Historical Dictionary of the 1960s

By Samuel Freeman; James S. Olson | Go to book overview

P

PANTY HOSE . Du Pont began marketing the first nylons in 1940, and in 1959 Glen Raven Mills, a North Carolina textile firm, introduced Panti-Legs, the first panty hose. The company simply stitched existing nylon stockings to a large nylon crotch. The first version came in ten sizes, hardly enough to satisfy a mass market, but they were also clumsy and hard to keep form-fitting. During the early 1960s, new versions were greatly improved. Seams were eliminated, and the new panty hose fitted much better. They also came in dozens of sizes. Women purchased panty hose with enthusiasm because the product eliminated the need for garter belts. In 1970, Hanes Company introduced L'eggs, panty hose packaged in a plastic container and available in supermarkets and convenience stores.

REFERENCE: Jane Stern and Michael Stern, Encyclopedia of Pop Culture, 1992.

PARIS PEACE TALKS . On May 13, 1968, after three years of heavy combat, the United States, North Vietnam, South Vietnam, and the Vietcong began meeting in Paris to discuss a negotiated settlement of the war. The talks were less than productive. North Vietnam was not about to be deterred from its goal of unifying both Vietnams under communist control and steadfastly refused to agree to a withdrawal of their troops from South Vietnam. South Vietnam knew that "unification" was a euphemism for its own destruction. The parties spent months arguing over the size and shape of the table that they would eventually sit around once negotiations began. The United States, even after policymakers realized that Vietnam was not worth such an enormous American investment, refused to budge out of fear that the Soviet Union and the People's Republic of China would interpret compromise as weakness.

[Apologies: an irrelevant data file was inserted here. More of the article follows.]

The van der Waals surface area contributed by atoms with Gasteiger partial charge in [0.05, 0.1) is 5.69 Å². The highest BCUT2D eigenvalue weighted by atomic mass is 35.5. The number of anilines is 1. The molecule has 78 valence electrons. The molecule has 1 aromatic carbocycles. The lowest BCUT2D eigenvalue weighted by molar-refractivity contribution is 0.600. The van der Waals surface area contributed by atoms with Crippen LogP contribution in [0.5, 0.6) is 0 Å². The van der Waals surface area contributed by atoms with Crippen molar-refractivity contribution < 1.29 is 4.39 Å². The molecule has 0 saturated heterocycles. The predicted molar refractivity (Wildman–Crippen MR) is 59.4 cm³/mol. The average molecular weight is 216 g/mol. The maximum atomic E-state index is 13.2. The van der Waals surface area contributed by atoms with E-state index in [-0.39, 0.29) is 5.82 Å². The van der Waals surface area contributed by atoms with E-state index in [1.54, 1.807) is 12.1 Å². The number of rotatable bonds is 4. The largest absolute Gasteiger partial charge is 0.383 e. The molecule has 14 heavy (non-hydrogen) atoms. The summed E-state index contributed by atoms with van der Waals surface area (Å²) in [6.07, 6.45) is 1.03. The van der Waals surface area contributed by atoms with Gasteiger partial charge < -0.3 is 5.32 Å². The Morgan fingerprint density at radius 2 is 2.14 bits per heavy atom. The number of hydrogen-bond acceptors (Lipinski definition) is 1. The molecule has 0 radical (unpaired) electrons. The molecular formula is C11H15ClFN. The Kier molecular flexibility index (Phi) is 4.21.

During the Richard Nixon* administration, national security adviser Henry Kissinger* began conducting secret negotiations with North Vietnam. By 1971, the United States was tired of the war and ready to compromise, and both Nixon

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Historical Dictionary of the 1960s
Table of contents

Table of contents

  • Title Page iii
  • Contents v
  • Preface vii
  • A 1
  • B 35
  • C 83
  • D 125
  • E 145
  • F 161
  • G 184
  • H 212
  • I 239
  • J 246
  • K 254
  • L 272
  • M 284
  • N 317
  • O 347
  • P 359
  • Q 378
  • R 379
  • S 402
  • T 437
  • U 455
  • V 460
  • W 470
  • X 487
  • Y 488
  • Z 490
  • Chronology of the 1960s 493
  • Selected Bibliography 507
  • Index 527
  • About the Contributors 545
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